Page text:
National Healthy Eating Day

Even though I am a day late, Wednesday November 8th, 2012 was the National Healthy Eating Day. Go check out what your nutrition expert 😉 has to say about it: Healthy Eating Day

Make the most out of healthy eating before the holidays.

Monitor your portion sizes, watch the salt shaker, as well as the “Salty Six” (taken from aha.org)

Here’s a quick look at the Salty Six, the top sources for sodium in today’s diet:
  • Breads and rolls. We all know breads and rolls add carbohydrates and calories, but salt, too? It can be deceiving because a lot of bread doesn’t even taste salty, but one piece can have as much as 230 milligrams of sodium. That’s about 15 percent of the recommended amount from only one slice, and it adds up quickly. Have two sandwiches in one day? The bread alone could put you close to  1,000 milligrams of sodium.
  • Cold cuts and cured meats. Even foods that would otherwise be considered healthy may have high levels of sodium. Deli or pre-packaged turkey can contain as much as 1,050 milligrams of sodium.  It’s added to most cooked meats so they don’t spoil after a few days.
  • Pizza. OK, everybody knows pizza’s not exactly a health food, because of cholesterol, fat and calories. But pizza’s plenty salty, too. One slice can contain up to 760 milligrams of sodium, so two can send you over the daily recommendation.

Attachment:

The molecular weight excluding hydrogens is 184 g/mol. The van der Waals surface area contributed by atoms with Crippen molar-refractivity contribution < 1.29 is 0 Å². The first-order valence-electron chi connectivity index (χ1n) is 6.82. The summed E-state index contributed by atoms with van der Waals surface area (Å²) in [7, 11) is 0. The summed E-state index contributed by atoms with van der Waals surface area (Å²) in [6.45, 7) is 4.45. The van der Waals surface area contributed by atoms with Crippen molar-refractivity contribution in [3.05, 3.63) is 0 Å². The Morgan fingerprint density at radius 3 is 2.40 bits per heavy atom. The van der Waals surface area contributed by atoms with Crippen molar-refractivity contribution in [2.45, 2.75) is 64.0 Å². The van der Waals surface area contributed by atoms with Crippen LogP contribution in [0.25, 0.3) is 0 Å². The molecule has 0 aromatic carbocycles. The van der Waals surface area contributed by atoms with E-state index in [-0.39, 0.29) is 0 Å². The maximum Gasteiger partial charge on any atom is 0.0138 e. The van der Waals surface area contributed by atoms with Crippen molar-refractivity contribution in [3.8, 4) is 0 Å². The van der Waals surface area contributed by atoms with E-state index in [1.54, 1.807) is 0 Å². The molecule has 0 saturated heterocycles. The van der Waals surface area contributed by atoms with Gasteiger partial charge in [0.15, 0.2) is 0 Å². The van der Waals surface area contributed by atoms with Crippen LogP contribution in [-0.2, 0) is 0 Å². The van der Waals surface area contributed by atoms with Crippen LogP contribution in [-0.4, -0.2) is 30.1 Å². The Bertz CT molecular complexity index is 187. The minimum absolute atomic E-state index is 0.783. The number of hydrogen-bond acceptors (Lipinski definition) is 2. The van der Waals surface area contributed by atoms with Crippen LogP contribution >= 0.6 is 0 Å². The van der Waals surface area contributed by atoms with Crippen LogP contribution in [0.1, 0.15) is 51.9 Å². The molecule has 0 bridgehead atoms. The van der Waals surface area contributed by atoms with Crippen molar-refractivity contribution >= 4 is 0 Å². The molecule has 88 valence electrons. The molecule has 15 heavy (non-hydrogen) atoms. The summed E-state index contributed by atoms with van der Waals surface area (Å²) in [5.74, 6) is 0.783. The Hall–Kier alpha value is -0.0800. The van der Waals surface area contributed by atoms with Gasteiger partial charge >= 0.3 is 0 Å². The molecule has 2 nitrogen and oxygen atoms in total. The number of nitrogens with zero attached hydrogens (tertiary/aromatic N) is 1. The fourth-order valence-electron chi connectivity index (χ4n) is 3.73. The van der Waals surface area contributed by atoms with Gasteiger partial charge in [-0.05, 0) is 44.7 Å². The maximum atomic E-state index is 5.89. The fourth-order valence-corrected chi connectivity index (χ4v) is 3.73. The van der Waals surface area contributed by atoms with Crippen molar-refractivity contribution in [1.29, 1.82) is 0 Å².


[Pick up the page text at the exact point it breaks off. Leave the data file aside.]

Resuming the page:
• Poultry. Surely chicken can’t be bad for you, right?  Sodium levels in poultry can vary based on preparation methods.  You will find a wide range of sodium in poultry products, so it is important to choose wisely.  Reasonable portions of lean, skinless, grilled chicken are ok but may still contain an added sodium solution. And when you start serving up the chicken nuggets, the sodium also adds up. Just 3 ounces of frozen and breaded nuggets can add nearly 600 milligrams of sodium.
  • Soup. This is another one of those foods that seems perfectly healthy. It can’t be bad if Mom gave it to you for the sniffles, right? But when you take a look at the nutrition label it’s easy to see how too much soup can quickly turn into a sodium overload. One cup of canned chicken noodle soup can have up to 940 milligrams of sodium.  And remember that soup cans typically contain more than one serving.
  • Sandwiches. This covers everything from grilled cheese to hamburgers. We already know that breads and cured meats may be heavy on the sodium. Add them together, then add a little ketchup or mustard and you can easily surpass 1,500 milligrams of sodium in one sitting.

xoxo,

Katie

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